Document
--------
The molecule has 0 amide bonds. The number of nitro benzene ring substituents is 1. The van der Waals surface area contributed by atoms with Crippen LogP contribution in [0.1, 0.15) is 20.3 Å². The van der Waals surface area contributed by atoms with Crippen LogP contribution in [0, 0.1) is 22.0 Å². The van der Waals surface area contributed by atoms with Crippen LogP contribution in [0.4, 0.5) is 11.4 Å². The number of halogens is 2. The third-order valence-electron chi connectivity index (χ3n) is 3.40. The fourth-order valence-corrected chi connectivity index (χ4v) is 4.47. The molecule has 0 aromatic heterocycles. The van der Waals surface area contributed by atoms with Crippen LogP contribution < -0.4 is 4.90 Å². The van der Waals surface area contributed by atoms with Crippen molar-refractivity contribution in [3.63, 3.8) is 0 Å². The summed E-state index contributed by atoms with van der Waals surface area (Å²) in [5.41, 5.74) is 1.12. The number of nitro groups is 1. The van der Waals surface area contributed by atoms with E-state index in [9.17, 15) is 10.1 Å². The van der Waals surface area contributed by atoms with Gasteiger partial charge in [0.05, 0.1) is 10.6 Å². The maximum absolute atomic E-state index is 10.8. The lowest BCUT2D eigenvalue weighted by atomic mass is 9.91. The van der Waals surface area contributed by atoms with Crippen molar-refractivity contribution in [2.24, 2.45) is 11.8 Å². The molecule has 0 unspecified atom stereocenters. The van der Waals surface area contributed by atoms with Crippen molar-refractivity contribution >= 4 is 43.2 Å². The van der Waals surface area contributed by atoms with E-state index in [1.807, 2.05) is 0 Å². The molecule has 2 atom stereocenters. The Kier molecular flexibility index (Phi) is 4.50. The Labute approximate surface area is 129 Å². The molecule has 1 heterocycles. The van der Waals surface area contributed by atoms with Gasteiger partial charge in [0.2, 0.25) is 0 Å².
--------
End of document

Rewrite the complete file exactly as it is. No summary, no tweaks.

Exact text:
The molecule has 0 amide bonds. The number of nitro benzene ring substituents is 1. The van der Waals surface area contributed by atoms with Crippen LogP contribution in [0.1, 0.15) is 20.3 Å². The van der Waals surface area contributed by atoms with Crippen LogP contribution in [0, 0.1) is 22.0 Å². The van der Waals surface area contributed by atoms with Crippen LogP contribution in [0.4, 0.5) is 11.4 Å². The number of halogens is 2. The third-order valence-electron chi connectivity index (χ3n) is 3.40. The fourth-order valence-corrected chi connectivity index (χ4v) is 4.47. The molecule has 0 aromatic heterocycles. The van der Waals surface area contributed by atoms with Crippen LogP contribution < -0.4 is 4.90 Å². The van der Waals surface area contributed by atoms with Crippen molar-refractivity contribution in [3.63, 3.8) is 0 Å². The summed E-state index contributed by atoms with van der Waals surface area (Å²) in [5.41, 5.74) is 1.12. The number of nitro groups is 1. The van der Waals surface area contributed by atoms with E-state index in [9.17, 15) is 10.1 Å². The van der Waals surface area contributed by atoms with Gasteiger partial charge in [0.05, 0.1) is 10.6 Å². The maximum absolute atomic E-state index is 10.8. The lowest BCUT2D eigenvalue weighted by atomic mass is 9.91. The van der Waals surface area contributed by atoms with Crippen molar-refractivity contribution in [2.24, 2.45) is 11.8 Å². The molecule has 0 unspecified atom stereocenters. The van der Waals surface area contributed by atoms with Crippen molar-refractivity contribution >= 4 is 43.2 Å². The van der Waals surface area contributed by atoms with E-state index in [1.807, 2.05) is 0 Å². The molecule has 2 atom stereocenters. The Kier molecular flexibility index (Phi) is 4.50. The Labute approximate surface area is 129 Å². The molecule has 1 heterocycles. The van der Waals surface area contributed by atoms with Gasteiger partial charge in [0.2, 0.25) is 0 Å².